Travel Guide Europe Italy Bologna

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Introduction

Twin Medieval Towers of Bologna

Twin Medieval Towers of Bologna

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Bologna is a city in northern Italy and is the capital of Emilia-Romagna, a region in the Po Valley. The city has about 400,000 inhabitants and is one of the wealthiest cities in the country, at the same time offering splended culture and Italian cuisine to curious travellers who go beyond the general route.

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Neighbourhoods

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Sights and Activities

Bologna's historical city centre is one of the biggest in Europe (after Venice) and there are dozens of buildings dating back to the Medieval, Renaissance, and Baroque buildings styles.

  • Medieval defensive towers / Twin Medieval Towers
  • The oldest university in the western world with the Anatomical Theatre (Archiginnasio) and Palazzo Poggi with collections from natural history, anatomy, physics and chemistry
  • The basilica of San Petronio, one of the biggest in the world
  • San Pietro Cathedral
  • Santo Stefano basilica and sanctuary
  • San Domenico basilica and sanctuary
  • St. Francis basilica
  • Sanctuary of the Blessed Virgin of San Luca
  • Arcades (porticos) like the Portico of San Luca

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Events and Festivals

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Weather

Bologna's climate is nice, with generally warm summers from late May to September when temperatures are usually between 25 °C and 30 °C and nights are roughly 10 °C colder than that. It can get pretty hot though on some day in July and August and combined with the European crowds this may not be the best time to visit. Winters last from December to March with temperatures well below zero during the day but around freezing in the coldest months (December and January). Summers are driest although winters don't see that much of rain (or the odd snow flock) either. Most of the precipitation falls during the early spring (March-early May) and late autumn (October-November) months. A good time to plan your visit would be late May, early June or the month of September, avoiding hot or cold weather, rain and crowds alltogether.

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Getting There

By Plane

Bologna Airport (BLQ) offers numerous flights throughout Europe and is one of the fastest growing airports in the country. Lowcost airlines like Ryanair serve cities like London, Oslo, Madrid, Brussels, Frankfurt, Valencia, Paris and Birmingham, among other smaller cities. Many other airlines have domestic or international flights, including to Rome, Reykjavik, Athens, Prague, Vienna, Dublin, Geneva, Berlin, Cologne, Lisbon and Casablanca.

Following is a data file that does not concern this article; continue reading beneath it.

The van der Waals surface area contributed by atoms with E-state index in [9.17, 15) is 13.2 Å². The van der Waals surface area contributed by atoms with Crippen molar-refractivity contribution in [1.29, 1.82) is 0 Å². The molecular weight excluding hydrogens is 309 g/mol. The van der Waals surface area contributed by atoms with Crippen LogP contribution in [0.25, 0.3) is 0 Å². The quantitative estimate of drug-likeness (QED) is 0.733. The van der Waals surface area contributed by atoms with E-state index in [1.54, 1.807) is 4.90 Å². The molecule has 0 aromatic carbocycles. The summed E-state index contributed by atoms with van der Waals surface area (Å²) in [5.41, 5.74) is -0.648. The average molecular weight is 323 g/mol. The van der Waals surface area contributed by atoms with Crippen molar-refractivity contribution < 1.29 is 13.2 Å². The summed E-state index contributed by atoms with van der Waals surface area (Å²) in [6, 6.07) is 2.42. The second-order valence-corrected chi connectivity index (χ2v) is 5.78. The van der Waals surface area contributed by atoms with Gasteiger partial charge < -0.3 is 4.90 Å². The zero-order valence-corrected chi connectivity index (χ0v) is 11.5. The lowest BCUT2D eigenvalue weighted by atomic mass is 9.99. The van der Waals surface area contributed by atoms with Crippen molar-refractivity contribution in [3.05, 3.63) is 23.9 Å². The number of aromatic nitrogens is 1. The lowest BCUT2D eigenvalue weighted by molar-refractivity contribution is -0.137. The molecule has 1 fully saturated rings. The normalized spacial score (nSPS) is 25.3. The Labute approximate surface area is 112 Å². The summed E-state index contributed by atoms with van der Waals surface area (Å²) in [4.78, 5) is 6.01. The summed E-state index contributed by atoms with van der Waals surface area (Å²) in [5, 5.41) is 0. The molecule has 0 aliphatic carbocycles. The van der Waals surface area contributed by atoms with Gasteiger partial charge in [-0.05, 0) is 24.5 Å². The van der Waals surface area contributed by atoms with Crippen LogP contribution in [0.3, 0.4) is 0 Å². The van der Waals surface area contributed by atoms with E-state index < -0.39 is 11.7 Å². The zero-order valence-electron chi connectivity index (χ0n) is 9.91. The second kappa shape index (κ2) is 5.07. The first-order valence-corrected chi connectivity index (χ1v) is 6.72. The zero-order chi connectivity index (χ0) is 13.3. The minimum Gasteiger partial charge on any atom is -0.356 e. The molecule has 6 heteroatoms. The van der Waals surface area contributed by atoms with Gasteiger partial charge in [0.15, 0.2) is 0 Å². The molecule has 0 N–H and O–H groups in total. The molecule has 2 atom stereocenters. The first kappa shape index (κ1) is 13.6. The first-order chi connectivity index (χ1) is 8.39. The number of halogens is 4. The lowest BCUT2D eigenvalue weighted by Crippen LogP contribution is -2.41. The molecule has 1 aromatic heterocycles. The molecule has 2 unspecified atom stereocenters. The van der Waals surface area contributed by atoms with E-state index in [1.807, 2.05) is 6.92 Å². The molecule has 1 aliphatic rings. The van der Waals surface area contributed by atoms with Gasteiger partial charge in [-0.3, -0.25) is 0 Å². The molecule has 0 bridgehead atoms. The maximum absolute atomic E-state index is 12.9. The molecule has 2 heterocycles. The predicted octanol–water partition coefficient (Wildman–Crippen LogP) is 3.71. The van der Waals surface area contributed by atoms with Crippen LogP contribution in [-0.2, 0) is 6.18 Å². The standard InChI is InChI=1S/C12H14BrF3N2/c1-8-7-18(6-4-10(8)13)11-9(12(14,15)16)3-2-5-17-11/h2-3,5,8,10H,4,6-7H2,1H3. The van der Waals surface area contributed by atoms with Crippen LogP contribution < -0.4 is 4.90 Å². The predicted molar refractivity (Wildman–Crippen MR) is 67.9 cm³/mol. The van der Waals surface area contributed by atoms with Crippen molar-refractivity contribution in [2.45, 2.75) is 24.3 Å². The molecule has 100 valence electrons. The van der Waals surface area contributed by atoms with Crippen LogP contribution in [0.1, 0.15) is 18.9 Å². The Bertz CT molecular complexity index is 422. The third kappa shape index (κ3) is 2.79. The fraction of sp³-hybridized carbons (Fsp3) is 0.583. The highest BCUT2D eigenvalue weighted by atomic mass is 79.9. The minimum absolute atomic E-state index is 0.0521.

The Aerobus BLQ shuttle service goes to the Railway Station from the airport, taking about 20 minutes. There are also direct buses going to Modena and Siena from the airport.

By Train

For train tickets to many Italian cities and international connections as well, check both the Ferrovie dello Stato (FS) andthe Trenitalia websites for schedules and prices.

By Car

The city is at the junction of the A1, A14 and A13 highways, and so is easily accessible from anywhere in Italy. Most traffic from Milan would exit the A1 and take the Tangenziale, but beware this road at rush hour because it is horrendously packed. Expect to use 2 hours from the A1 exit to the Tangenziale to the centre at certain peak times over summer busy weekends, especially at the beginning and end of August.

By Bus

Ferrara has regular bus connections, taking about 1 hours. For most other regional or domestic cities, trains are a far better option.
Eurolines connects Bologna directly with several European cities, though again, trains and planes are a far better option and hardly more expensive, if not cheaper.

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Getting Around

By Public Transport

TPER manages public transport in Bologna. Their information and ticket centres are available at some central locations in the city, including the railway station Bologna Centrale and Autostazione di Bologna, the intercity bus station. Bus maps are available there. Single tickets and some other types of bus tickets can be also purchased at many other resellers around the city (newspaper sellers, tobacconists, cafés, etc.).

By Foot

Bologna is a great place around which to travel on foot, as getting around the city is quite easy: the streets are well marked. It is also a great way to find hidden gems which are frequented by locals. Some care has to be taken crossing roads: the city centre swarms with scooters and small motorcycles (cars banned during the day) and they ride them everywhere.

By Bike